Fischer removes the myth from the typical retelling of this amazing military victory. And he provides context of the war to that point. And great work of history, well told and well narrated.
Some of the best parts of the book consisted of the level of detail provided on each of the armies. The background information given consisted mostly of why the British and Hessian armies were more superior to our own. The armies were built up in great details ranging from how efficiently they made camp and stayed clean to their cultures revolving around military careers and lifestyles. I was completely unaware of how big of a part the Hessian armies played in the war, or even that rent-a-armies were a primary source of soldiers for the British force.
As noted in the title, obviously Washington's crossing into Trenton was the most exciting. Hearing how the tattered American army crossed a seemingly impassible Delaware to turn the tide of the war was genuinely exciting.
The narrator had a certain cadence to his reading of this book that I found very annoying. This is the first narrator I've come upon among the many audio books I've listened to that I just couldn't get into. Every time he said 1776 (which was obviously a lot), I wanted to turn the book off. Oddly enough, at the end when he discusses the topic with the author, I found him much more tolerable. His reading style is just not my cup of tea.
Very interesting book which provides a great history of the first year of war. I was hoping for more details of the entire Revolutionary War, but the book ends just as America turns the tide of the war in the winter campaign of 1776-1777. You'll have to read additional books to find out the details of the rest of the war. All in all, it's worth a listening especially if you don't have a problem with the narrator.
Overall this is a great book with just about every kind of detail you could hope for from this fascinating time in history. The only word of warning is that if you are strictly looking for a story, you may find this a little cluttered. If you want to know a ton of cool details and story, like how each army psychologically trained and punished their troops, this is one of the best books you'll find.
In our long audiobook history (yes, all the way back to cassettes), this is the only book my wife and I have finished and immediately begun again. It is that good.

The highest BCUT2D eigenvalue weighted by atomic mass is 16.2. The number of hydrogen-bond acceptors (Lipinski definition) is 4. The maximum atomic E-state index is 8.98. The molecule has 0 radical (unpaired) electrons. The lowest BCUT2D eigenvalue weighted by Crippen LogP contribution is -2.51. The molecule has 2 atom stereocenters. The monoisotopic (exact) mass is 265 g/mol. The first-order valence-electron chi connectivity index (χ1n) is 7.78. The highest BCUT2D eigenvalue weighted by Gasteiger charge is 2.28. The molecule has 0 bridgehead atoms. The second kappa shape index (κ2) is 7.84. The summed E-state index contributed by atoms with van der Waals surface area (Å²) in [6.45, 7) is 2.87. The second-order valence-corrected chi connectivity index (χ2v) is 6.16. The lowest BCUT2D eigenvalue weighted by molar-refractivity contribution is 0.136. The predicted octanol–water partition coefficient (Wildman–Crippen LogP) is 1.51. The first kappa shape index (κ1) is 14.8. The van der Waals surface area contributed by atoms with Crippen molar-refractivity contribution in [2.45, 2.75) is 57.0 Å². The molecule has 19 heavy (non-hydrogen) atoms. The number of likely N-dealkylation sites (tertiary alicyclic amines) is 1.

We would love to have audiobook access to ALL his works. The research is of extremely high quality, and Fischer has a true gift for bringing the people and events about which he writes into vivid focus.
Nelson Runger's narrations are always superb, even when his source material is not.
I read this book for Strategy and War class and surprised. I usually read science fiction or technical books.
Fischer is my favorite writer of history, though this book held fewer surprises (events unknown to me) than my all-time favorite non-fiction work, _Albion's Seed_, also by Fischer.
Using untold journals and diaries, plus pensioner's narratives housed in the National Archives, Fischer brings to life events and people that shaped the war, and without too great an exaggeration, our lives today. I will be a bit political here, and add that, in my opinion, Washington and the Continental Congress would be appalled and ashamed of American conduct in the Iraq war.
Although Nelson Runger did a much better job in narrating this book than he did in _The Path Between the Seas_ by David McCullough, there must be a better history reader available. Only once during this long book did I feel like he was speaking through a mouth full of saliva. Don't audio books use directors?
Pursuing my MBA.
the (militia) riflemen: these men were absolutely free and would die before seeing liberty taken from them
mouth noise aaaarrrggggg
I was anticipating the next battle, the next feud, the next crisis. Beyond that I grew frustrated at the narrators use of the dramatic pause for (seemingly) every mark of punctuation. Also, there was a tremendous amount of "mouth noises" i.e. loud sighing, smacking lips.
Despite my frustration with the narrator, the writing quality coupled with the attention to detail made the book well worth the inconveniences. I commend the authors research and accuracy.
If you like the Revolutionary War, this covers a time period rarely written about:
from the Battle of Long Island to the Surprise attack on Trenton.
However, the writing style is very poor with lots of repetition.
The author writes a good basic narrative but then sidetracks from time to time into discussions of aspects of the war that are dry and boring.
He repeats quotes from various characters.
Not one of his better efforts
The reader was o.k.. It was not the reader but the writing that I disliked.
I love history. This book reads like a history text book which is interesting but mostly facts/data. However, I was hoping for a book that gave personal insight into Washington, his life, who he was and the reasons behind his decisions. Thus said, I was fascinated by the history of the painting and the stories behind each countries involvement. I had no idea about the past history of English invasions world wide prior to 1776, very interesting.
Enormously detailed, yet completely gripping, this work brings to life an incredibly important, yet often overlooked, chapter in our nation's history